The parliamentary leader of the Portuguese Communist Party (PCP), Bernardino Soares, said Tuesday that the OECD’s downgrade of Portugal’s economic growth prospects showed the need for ‘debt renegotiation’ .
Soares was reacting to the OECD’s forecast that economic activity would decline next year rather than post a small gain, as it forecast in November. Portugal’s economy is likely to shrink by 0.9% in 2013, rather than grow by 0.5% as it predicted in November. Its 2012 forecast of -3.2% was unchanged from November.
‘Deep fiscal consolidation, bank deleveraging and weak external demand will leave the economy
in recession until mid-2013, and the unemployment rate is set to rise to around 16%,’ the OECD
At the same time Portugal, which has been a model austerity pupil implementing massive spending cuts and tax rises required under last year’s IMF-EU-ECB ‘bailout’ plan, the OECD said it would miss, albeit narrowly, its deficit targets (they would amount to 4.6% of GDP this year and 3.5% in 2013, instead of the agreed 4.5% and 3%). This OECD argues that this would mean further ‘consolidation measures’, that is tax rises of spending cuts, over and above the punishing bailout programme.
The right-wing government’s policy ‘hasn’t produced economic growth, jobs or an improvement in the public accounts, because when wealth is not created there is no money to pay the debt and no money to balance the accounts,’ said Soares whose party has 16 MPs in the 230 seat parliament after obtaining an 8% score, or 440,000 votes, in the general elections in June 2011.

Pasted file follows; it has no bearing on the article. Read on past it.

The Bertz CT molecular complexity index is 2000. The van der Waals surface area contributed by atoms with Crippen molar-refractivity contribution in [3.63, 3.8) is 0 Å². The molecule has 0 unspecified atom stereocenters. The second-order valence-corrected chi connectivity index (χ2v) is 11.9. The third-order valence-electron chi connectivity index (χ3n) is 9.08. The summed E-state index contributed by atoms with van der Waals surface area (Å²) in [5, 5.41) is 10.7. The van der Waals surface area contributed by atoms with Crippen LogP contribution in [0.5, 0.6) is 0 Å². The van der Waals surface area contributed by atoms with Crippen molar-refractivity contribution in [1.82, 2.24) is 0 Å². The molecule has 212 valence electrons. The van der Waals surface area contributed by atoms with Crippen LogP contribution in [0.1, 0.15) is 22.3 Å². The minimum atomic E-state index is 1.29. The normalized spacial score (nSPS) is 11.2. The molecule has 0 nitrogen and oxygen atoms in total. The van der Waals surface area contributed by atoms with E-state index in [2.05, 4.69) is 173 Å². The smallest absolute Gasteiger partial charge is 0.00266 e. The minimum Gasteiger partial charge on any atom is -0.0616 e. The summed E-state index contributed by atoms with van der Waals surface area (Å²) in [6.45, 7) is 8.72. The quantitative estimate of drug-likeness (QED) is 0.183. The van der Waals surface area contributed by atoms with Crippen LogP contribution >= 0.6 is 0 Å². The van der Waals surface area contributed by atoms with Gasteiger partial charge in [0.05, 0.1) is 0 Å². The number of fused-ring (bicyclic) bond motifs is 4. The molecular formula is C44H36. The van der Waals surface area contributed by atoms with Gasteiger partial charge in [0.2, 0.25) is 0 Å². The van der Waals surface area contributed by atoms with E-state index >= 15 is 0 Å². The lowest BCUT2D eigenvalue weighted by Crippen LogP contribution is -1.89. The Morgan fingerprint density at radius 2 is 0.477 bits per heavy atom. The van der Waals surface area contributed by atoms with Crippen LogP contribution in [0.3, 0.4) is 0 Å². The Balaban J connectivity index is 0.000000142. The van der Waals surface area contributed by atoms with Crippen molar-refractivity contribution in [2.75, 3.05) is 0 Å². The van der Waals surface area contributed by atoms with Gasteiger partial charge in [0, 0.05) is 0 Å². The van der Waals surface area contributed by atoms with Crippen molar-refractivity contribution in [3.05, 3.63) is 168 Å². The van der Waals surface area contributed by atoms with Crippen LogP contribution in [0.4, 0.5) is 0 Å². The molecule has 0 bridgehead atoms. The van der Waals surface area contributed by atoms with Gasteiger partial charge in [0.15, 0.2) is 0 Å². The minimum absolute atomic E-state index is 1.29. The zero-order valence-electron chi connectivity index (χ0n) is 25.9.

‘That’s why we think the priority must be the renegotiation of the debt, to allow a greater availability of public funds to encourage economic activity and job creation,’ Soares added.
Soares observed that every new projection by national or international institutions ‘confirms the sense of deepening recession and increasing difficulties for the Portuguese,’ and reiterated the communists’ opposition to the IMF-ECB-EU Troika plan (or ‘aggression’ pact, as the PCP describes it) and the ratification of the EU’s fiscal compact requiring a balanced budget. This was passed in April by the government and socialist opposition.
‘It just proves that the current policy, with the current aggression pact and the [EU] budget treaty, we will only worsen the situation of the country.’
Portugal, which was given a €78 billion loan with economically suicidal strings attached in June 2011, is seen as the weakest link in the euro-zone state after Greece.